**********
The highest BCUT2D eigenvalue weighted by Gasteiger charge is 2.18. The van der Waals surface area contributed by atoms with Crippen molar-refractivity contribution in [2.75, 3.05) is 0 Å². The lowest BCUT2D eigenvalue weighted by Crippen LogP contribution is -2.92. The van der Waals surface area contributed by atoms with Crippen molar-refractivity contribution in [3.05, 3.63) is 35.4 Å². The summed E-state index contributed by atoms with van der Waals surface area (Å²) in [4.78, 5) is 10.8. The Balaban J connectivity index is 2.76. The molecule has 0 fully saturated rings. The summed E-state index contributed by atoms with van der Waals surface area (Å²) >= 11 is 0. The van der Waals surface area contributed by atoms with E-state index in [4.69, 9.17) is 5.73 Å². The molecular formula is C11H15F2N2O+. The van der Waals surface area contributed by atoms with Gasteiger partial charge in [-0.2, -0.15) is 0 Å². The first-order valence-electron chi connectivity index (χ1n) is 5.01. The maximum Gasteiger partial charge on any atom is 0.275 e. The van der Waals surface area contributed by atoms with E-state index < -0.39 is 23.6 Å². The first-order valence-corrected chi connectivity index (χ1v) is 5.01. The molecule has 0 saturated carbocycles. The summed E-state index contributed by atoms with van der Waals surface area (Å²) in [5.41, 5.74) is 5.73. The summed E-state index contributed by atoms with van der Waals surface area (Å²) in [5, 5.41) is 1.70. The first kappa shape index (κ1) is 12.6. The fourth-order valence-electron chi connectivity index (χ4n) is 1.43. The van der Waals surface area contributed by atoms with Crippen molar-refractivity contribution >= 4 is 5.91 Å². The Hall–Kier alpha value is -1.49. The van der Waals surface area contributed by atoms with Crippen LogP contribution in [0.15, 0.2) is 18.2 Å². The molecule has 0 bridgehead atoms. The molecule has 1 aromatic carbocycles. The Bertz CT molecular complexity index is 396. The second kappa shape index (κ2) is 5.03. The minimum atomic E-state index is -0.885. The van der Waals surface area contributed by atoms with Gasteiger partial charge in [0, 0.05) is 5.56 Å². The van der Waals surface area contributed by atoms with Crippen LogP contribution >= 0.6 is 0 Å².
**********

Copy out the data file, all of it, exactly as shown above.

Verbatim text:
The highest BCUT2D eigenvalue weighted by Gasteiger charge is 2.18. The van der Waals surface area contributed by atoms with Crippen molar-refractivity contribution in [2.75, 3.05) is 0 Å². The lowest BCUT2D eigenvalue weighted by Crippen LogP contribution is -2.92. The van der Waals surface area contributed by atoms with Crippen molar-refractivity contribution in [3.05, 3.63) is 35.4 Å². The summed E-state index contributed by atoms with van der Waals surface area (Å²) in [4.78, 5) is 10.8. The Balaban J connectivity index is 2.76. The molecule has 0 fully saturated rings. The summed E-state index contributed by atoms with van der Waals surface area (Å²) >= 11 is 0. The van der Waals surface area contributed by atoms with E-state index in [4.69, 9.17) is 5.73 Å². The molecular formula is C11H15F2N2O+. The van der Waals surface area contributed by atoms with Gasteiger partial charge in [-0.2, -0.15) is 0 Å². The first-order valence-electron chi connectivity index (χ1n) is 5.01. The maximum Gasteiger partial charge on any atom is 0.275 e. The van der Waals surface area contributed by atoms with E-state index < -0.39 is 23.6 Å². The first-order valence-corrected chi connectivity index (χ1v) is 5.01. The molecule has 0 saturated carbocycles. The summed E-state index contributed by atoms with van der Waals surface area (Å²) in [5.41, 5.74) is 5.73. The summed E-state index contributed by atoms with van der Waals surface area (Å²) in [5, 5.41) is 1.70. The first kappa shape index (κ1) is 12.6. The fourth-order valence-electron chi connectivity index (χ4n) is 1.43. The van der Waals surface area contributed by atoms with Crippen molar-refractivity contribution >= 4 is 5.91 Å². The Hall–Kier alpha value is -1.49. The van der Waals surface area contributed by atoms with Crippen LogP contribution in [0.15, 0.2) is 18.2 Å². The molecule has 0 bridgehead atoms. The molecule has 1 aromatic carbocycles. The Bertz CT molecular complexity index is 396. The second kappa shape index (κ2) is 5.03. The minimum atomic E-state index is -0.885. The van der Waals surface area contributed by atoms with Gasteiger partial charge in [0, 0.05) is 5.56 Å². The van der Waals surface area contributed by atoms with Crippen LogP contribution >= 0.6 is 0 Å².